As I had predicted with the previous Mobile World Congress post, there really hasn’t been a great deal of buzz produced by MWC this year. Yes, Samsung announced the Galaxy S5, but it’s a technical iteration of the S4, rather than anything groundbreaking. In some ways, this is a sign of the maturity of the smartphone market – devices are settling into the steady 1-2x updates a year based on new hardware that has long characterized the PC industry. In others, it’s an unconscious nod to the economic realities of the smartphone market.
Today, almost everyone who either wants or can afford a smartphone in the first world countries has one. In England, I picked up a phone for about £79 (a used Nokia Lumia 710 2 years ago), and then decent cellphone service from Virgin Mobile for £15 a month on a postpaid setup. In America, my brother has Verizon’s $99 Moto G phone along with a postpaid plan. These are both fully capable phones for initial outlays and monthly costs that most of the population can afford without a second thought.
So the first world market is saturated. Which means growth has to come from those people who currently don’t have smartphones. By and large, they live in Southeast Asia, China, the Indian subcontinent, Africa, South America, and so on. Areas traditionally referred to as third world countries. But with the exception of the economic elite, they don’t buy the Galaxy S5, or the iPhone, or any other smartphone westerners are used to seeing advertised. Instead, they purchase cheap Androids, “smart” featurephones like Nokia’s Asha line, and others in the same price bracket.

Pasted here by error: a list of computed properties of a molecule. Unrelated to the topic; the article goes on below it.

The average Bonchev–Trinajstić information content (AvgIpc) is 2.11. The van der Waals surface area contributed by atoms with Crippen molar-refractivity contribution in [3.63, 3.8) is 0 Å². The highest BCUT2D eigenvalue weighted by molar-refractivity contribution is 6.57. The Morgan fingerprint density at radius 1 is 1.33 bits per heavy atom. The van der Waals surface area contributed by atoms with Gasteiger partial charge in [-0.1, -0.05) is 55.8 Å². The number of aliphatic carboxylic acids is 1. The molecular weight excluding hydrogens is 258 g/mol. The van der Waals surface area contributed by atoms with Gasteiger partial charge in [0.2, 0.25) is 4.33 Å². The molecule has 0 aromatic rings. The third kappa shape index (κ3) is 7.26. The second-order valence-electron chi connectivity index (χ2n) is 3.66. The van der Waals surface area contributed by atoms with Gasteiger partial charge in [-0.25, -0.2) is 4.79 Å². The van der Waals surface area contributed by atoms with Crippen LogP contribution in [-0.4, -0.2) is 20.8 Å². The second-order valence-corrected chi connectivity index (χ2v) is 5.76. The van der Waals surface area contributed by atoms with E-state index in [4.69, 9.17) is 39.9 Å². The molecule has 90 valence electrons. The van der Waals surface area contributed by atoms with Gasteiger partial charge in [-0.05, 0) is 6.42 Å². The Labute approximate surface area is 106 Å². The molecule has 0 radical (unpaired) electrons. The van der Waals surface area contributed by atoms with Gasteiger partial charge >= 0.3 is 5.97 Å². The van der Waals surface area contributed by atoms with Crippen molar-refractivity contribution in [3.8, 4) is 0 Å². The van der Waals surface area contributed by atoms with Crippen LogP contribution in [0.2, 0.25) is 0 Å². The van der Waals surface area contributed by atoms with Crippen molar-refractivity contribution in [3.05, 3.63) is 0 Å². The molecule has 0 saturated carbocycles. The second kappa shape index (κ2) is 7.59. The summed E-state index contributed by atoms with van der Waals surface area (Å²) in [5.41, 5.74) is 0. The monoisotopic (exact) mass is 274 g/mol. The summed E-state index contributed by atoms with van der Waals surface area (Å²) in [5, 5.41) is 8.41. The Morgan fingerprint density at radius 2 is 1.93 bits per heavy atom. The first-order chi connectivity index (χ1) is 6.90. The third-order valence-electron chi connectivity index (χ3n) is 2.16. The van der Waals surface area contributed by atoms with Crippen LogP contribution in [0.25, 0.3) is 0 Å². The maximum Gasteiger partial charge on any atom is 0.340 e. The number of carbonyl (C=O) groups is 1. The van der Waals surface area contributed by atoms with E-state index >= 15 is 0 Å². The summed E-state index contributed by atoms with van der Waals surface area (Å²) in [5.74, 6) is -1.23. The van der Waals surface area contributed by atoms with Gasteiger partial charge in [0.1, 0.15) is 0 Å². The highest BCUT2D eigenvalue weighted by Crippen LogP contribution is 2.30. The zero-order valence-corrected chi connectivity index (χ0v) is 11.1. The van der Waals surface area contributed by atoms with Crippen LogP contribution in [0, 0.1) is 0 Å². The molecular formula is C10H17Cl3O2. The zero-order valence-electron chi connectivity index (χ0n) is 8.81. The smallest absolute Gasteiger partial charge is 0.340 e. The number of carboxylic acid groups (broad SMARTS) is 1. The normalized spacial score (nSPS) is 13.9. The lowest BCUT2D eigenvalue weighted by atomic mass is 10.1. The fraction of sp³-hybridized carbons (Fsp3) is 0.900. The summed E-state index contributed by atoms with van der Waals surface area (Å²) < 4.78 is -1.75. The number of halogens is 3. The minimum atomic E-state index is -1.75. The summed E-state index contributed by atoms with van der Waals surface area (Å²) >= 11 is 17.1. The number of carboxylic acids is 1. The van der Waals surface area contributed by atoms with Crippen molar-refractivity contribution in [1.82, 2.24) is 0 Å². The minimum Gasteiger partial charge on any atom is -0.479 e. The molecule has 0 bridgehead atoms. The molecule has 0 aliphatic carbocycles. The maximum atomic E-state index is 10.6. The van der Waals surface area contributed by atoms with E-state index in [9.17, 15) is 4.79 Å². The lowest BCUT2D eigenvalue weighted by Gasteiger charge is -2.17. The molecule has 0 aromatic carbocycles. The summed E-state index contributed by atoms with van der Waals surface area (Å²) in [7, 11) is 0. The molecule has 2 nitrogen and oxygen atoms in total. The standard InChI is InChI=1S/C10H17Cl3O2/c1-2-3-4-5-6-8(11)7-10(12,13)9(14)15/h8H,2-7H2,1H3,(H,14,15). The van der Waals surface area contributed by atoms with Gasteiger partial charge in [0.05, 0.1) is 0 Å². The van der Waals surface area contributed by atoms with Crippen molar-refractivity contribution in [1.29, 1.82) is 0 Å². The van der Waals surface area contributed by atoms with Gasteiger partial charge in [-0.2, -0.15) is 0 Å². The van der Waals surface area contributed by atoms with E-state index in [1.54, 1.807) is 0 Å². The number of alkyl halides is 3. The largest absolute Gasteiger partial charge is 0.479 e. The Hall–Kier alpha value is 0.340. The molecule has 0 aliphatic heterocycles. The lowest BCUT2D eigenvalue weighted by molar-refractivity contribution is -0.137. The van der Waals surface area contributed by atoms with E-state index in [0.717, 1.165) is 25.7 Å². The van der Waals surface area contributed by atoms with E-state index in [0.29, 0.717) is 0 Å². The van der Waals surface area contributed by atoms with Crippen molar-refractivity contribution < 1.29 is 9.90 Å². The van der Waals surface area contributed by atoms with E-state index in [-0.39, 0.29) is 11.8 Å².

The rise of this bracket of the smartphone market is really the story of MWC. Blackberry announced (via their partnership with Foxconn) the Z3 smartphone specifically for the Indonesian market, Nokia brought out the X, X+, and XL Android phones for India and similar economies, and Mozilla announced several new Firefox OS phones, all of which are bargain basement in terms of specs and cost. Even Microsoft announced their big push to lower spec requirements for Windows Phone in an effort to target this market. And then of course there’s the onslaught of Chinese manufacturers, with Huawei, ZTE, Xaomi, etc. all launching new phones, phones that will never come to first world markets, and instead stay at home and in other similar countries.
Much as we westerners like to think we’re the center of the technical world (and we do get all the flagships first), we’re no longer the focus of smartphone companies (with the notable exception of Apple). Instead, they’re all engaged in a race to the bottom, trying to capture the developing world. Now we get to watch them undergo the same changes we did when the iPhone first landed seven years ago.